A set of eight varieties, widely known in the EU, is grown in a DUS trial design in the premises of the four partners of the project. These varieties will be described and the descriptions will be analysed in the light of the objectives. Partners will meet at EOs in order to monitor and analyse the results.

A common calibration book could be built up. Consequences could be proposals amending the UPOV guideline and the CPVO protocol and changes to the trial design.

The final report is expected to be delivered in 2019.

‘Harmonisation of resistance tests to diseases for DUS testing 3’ (Harmores 3)

This project is composed of two parts with a total duration of 3 years: Part 1 (duration of 1 year) was approved in June 2016; an annual meeting for the project partners took place at the GEVES headquarters (France) in May 2017 and the final report was delivered to the CPVO in November 2017. Part 2 (duration of 2 years) was approved in October 2016 and formally started in November 2017 straight after the finalisation of Part 1 of the project. Both parts had to be slightly modified due to the withdrawal from the project of one of the partners, Palacký University (Czech Republic).

This project, which is a follow-up of a previous project, is coordinated by GEVES (France), with the following project partners: Naktuinbouw (Netherlands), INIA (Spain), Central Institute for Supervising and Testing in Agriculture (Czech Republic), National Food Chain Safety Office (Hungary), CREA (Italy), SASA (United Kingdom), Centre Technique Interprofessionnel des Fruits et Légumes (CTIFL) (France) and the ESA.

The project aims to harmonise the resistance tests in terms of reference material (isolates and varieties), test conditions and notation scales, and to propose new harmonised and robust protocols to the CPVO for subsequent adoption in the technical protocols of the species in question. A focus for the Harmores 3 project is on intermediate resistance, which makes it more challenging than the previous projects, but for which harmonised protocols and reproducible results are of great importance.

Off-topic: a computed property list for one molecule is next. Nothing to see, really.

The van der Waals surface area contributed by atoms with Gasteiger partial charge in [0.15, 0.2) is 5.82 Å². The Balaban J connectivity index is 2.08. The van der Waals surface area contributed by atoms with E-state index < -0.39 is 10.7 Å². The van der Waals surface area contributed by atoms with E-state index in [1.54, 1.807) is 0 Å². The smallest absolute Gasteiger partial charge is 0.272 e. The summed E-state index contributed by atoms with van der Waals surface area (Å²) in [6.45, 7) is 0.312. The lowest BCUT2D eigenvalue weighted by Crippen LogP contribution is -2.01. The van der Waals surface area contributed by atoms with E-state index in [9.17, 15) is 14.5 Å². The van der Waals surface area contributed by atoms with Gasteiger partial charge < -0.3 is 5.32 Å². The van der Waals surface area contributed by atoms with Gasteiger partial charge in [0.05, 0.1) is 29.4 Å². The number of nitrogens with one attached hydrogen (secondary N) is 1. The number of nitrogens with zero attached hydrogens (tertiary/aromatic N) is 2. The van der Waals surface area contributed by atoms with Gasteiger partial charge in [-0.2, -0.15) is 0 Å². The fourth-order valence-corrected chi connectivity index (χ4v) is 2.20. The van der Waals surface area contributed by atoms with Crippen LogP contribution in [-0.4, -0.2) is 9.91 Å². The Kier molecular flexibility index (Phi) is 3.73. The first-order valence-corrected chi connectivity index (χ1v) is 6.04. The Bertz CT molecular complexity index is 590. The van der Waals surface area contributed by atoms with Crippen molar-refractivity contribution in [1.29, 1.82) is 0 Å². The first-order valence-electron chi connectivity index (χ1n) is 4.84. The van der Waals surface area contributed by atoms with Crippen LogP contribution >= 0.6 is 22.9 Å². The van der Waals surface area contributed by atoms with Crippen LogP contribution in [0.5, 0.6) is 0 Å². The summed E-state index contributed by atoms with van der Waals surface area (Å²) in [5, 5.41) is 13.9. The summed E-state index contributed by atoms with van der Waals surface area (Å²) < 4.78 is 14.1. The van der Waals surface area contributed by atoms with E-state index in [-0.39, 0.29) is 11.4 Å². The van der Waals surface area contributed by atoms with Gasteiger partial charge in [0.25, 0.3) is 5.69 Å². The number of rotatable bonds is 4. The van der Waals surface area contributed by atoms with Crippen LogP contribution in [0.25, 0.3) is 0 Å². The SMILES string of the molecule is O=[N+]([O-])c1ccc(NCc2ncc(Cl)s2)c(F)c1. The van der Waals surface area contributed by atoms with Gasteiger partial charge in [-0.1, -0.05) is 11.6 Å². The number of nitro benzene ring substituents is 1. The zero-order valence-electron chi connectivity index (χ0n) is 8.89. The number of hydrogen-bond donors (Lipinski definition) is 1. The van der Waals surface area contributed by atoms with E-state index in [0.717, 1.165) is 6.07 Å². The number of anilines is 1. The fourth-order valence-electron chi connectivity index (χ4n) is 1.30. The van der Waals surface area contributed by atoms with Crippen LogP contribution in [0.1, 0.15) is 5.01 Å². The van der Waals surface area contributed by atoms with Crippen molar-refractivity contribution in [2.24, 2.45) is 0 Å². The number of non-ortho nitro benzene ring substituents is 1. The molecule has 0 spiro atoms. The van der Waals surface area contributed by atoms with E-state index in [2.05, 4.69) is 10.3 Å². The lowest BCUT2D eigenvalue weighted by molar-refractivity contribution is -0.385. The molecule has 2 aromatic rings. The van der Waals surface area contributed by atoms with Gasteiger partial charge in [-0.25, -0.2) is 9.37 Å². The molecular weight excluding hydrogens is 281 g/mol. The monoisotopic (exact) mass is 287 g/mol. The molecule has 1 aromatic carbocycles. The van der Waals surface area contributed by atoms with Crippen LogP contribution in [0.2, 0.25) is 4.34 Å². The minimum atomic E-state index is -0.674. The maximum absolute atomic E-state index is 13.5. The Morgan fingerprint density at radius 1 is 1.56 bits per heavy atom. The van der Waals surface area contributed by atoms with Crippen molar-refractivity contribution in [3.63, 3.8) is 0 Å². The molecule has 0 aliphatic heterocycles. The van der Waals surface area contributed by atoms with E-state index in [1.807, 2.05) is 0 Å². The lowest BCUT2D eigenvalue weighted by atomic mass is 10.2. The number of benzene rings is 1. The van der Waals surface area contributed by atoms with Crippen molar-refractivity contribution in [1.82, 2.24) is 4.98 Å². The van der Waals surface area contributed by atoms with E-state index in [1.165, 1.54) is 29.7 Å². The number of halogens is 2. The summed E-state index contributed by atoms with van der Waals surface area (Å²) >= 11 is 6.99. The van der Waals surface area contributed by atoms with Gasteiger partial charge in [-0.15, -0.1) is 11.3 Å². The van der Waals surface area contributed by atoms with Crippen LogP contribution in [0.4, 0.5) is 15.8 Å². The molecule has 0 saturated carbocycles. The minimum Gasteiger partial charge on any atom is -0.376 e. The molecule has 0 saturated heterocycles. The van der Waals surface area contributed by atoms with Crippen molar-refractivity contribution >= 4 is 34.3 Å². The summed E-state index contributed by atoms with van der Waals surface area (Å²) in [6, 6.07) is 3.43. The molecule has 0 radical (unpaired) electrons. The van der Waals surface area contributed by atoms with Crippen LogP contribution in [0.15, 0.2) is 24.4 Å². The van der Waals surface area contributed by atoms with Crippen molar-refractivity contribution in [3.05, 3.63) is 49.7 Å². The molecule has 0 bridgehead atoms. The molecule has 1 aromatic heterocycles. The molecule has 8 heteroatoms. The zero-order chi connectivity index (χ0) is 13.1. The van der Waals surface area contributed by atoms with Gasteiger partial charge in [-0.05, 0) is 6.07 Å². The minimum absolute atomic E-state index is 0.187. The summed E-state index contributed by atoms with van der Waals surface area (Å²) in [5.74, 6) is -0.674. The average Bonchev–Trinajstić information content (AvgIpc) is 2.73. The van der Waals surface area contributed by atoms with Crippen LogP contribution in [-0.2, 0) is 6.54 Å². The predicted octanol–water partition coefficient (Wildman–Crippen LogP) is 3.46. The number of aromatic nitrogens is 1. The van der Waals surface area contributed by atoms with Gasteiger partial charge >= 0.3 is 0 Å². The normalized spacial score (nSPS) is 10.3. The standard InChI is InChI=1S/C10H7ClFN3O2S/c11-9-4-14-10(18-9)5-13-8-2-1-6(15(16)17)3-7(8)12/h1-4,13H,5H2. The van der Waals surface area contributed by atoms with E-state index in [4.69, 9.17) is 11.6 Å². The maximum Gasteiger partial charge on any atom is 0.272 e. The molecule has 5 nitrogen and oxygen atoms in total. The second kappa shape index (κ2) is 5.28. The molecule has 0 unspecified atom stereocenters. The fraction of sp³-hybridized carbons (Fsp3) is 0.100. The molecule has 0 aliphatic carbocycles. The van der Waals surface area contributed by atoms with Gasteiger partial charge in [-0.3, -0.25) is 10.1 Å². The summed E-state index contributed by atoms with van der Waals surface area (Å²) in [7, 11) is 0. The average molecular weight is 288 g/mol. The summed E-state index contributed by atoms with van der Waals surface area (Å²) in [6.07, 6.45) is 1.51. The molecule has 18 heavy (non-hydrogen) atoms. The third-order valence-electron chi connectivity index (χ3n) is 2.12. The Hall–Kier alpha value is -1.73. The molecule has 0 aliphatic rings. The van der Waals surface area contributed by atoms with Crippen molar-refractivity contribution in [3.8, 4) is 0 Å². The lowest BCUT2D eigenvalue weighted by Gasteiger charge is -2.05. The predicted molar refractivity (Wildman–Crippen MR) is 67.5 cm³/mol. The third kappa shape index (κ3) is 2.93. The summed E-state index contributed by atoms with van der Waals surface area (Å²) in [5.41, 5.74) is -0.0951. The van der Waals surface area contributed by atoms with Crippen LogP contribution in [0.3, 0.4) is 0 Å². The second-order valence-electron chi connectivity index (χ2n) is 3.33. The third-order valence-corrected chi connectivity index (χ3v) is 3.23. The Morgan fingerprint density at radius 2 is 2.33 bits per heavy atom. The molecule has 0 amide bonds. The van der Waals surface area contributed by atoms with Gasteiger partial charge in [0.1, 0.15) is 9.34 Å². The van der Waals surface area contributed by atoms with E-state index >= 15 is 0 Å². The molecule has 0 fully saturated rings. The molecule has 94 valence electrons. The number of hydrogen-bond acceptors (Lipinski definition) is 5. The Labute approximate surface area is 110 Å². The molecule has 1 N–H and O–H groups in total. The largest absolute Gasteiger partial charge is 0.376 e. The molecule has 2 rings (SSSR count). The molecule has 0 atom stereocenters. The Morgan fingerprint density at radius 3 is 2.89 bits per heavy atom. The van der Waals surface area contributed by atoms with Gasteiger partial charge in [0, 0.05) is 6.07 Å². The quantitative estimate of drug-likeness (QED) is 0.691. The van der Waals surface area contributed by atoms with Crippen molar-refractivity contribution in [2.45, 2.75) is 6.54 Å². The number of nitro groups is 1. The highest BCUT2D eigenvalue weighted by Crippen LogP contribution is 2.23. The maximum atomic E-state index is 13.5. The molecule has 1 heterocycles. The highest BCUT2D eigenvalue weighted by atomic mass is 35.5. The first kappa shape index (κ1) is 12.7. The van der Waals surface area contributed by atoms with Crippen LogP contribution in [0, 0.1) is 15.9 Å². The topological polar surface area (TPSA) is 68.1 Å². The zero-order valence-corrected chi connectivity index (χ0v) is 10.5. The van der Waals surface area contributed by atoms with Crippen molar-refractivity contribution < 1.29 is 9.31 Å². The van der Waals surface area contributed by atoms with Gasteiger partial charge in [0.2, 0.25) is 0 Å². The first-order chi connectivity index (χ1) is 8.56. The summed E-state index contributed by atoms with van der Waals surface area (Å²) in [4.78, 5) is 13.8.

The project aims to harmonise, at the European Union level, resistance tests to seven vegetable diseases.

  • Meloidogyne incognita/tomato.
  • Fusarium oxysporum f. sp. lycopersici Race 0 (ex 1).
  • Fusarium oxysporum f. sp. lycopersici Race 1 (ex 2).
  • Erysiphe pisi/pea.
  • Powdery mildew/melon (Podosphaera xanthii).
  • Fusarium oxysporum f. sp. melonis race 1.2/melon.
  • Fusarium oxysporum f. sp. melonis race 2/melon.

Annual meetings for the project partners are planned for in 2018 and 2019, while the final report for Part 2 of the project is expected to be delivered in 2019.

‘Test of the potential use of SNP markers on oilseed rape varieties’

This project was approved in October 2016 and was scheduled for a duration of 1 year. The project aims to examine the potential use of SNP markers as a tool for the management of oilseed rape (Brassica napus L.) (OSR) reference collection.

The project is coordinated by GEVES (France), with the following project partners: Animal and Plant Health Agency (APHA), National Institute of Agricultural Botany (NIAB) (United Kingdom), BSA (Germany), Coboru (Poland), Department of Variety Testing (Denmark), INIA (Spain), UKSUP (Slovakia), ÚKZÚZ (Czech Republic) and the ESA.

The objectives are: